I’m deeply bothered by the fact that she does not seemingly understand the way in which her body was used against her. That she felt compelled as a black woman in the case to come out and insist on all the ways that it wasn’t about race suggests how deeply it is about race. Florida’s justice system pimped Creshuna Miles for her body type and flawed perspective. Her identification with Dunn is the flip side of the same kind of logic that got Trayvon and Jordan killed. She failed to recognize that she was on the jury and appealing to the media precisely because she reads as everything Dunn is not. She might see the justice system as colorblind, but it absolutely would not see her in the same ways. Everyone sees her color. By the same token, Trayvon, Jordan, Rachel and even Marcus Smart all believed they could engage white people who approached them combatively on equal or similar terms.
When Zimmerman confronted and questioned Trayvon, Trayvon talked back and then fought back. When the Zimmerman defense team goaded Rachel Jeantel on the stand, she served up a healthy helping of visible disdain. When Michael Dunn confronted Jordan and his friends, they all verbally resisted his “instruction” and command that they turn down the music.
These young black folks have not fully reckoned with what it means to occupy a completely different social position than the white people who confronted them and demanded various forms of compliance. One set of social positions has legal protection and the right to armed self-defense. The other social position requires deference and the eschewing of all aggression in order to be believed and protected – and in order to stay among the living.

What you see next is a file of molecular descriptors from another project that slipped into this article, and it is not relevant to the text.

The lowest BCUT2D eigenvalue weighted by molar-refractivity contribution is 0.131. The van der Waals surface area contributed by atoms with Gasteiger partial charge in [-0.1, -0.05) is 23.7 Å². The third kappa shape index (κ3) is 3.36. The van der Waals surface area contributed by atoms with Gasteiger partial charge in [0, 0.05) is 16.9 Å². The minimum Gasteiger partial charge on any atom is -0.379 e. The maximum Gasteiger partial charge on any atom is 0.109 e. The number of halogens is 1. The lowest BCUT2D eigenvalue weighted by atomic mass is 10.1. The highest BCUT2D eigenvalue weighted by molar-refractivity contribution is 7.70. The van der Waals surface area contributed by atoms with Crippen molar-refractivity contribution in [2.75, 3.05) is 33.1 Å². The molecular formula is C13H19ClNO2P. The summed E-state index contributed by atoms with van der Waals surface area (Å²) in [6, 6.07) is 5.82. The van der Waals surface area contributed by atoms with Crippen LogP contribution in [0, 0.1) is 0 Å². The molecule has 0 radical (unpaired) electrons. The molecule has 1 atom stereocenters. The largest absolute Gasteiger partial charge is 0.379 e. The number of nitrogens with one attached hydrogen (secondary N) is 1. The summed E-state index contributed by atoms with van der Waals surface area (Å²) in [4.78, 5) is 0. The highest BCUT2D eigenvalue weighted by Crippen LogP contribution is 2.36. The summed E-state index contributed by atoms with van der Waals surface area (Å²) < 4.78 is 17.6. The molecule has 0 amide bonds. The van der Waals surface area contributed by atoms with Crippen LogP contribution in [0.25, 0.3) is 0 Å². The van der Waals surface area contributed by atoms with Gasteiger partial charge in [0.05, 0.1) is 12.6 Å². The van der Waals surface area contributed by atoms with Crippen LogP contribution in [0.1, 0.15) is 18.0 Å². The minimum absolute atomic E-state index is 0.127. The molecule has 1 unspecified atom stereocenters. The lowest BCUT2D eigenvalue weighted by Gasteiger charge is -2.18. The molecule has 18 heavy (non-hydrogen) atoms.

Jordan, Trayvon and Rachel never perfected the fine art of respectable resistance. And because I am deeply resistant to respectability politics on principle, I’m not sure they should. But the death and tragedy these young people have endured reminds me of why our ancestors frequently turned to respectable forms of resistance as a form of survival.
When I look at Creshuna Miles, it is clear to me that her racial analysis is far more akin to that of her peers than different. All of these young people want to believe that they have the right to assert themselves and their rights and priorities in the same ways that white men retain the prerogative to do. Through the most brutal of lessons, they continue to learn differently.
I hope Creshuna Miles learns differently. I remind myself that she is only 21 and that she did vote to convict. But racial innocence won’t serve her well. I hope she knows that she was chosen as a juror because of the combination of her black body and her whitewashed racial views, not despite them. And I hope time gently rather than harshly teaches her that post-racialism won’t protect her from her own blackness any more than it protected Jordan.
Brittney Cooper is a contributing writer at Salon, and teaches Women's and Gender Studies and Africana Studies at Rutgers. Follow her on Twitter at @professorcrunk.More Brittney Cooper.
Like little stars.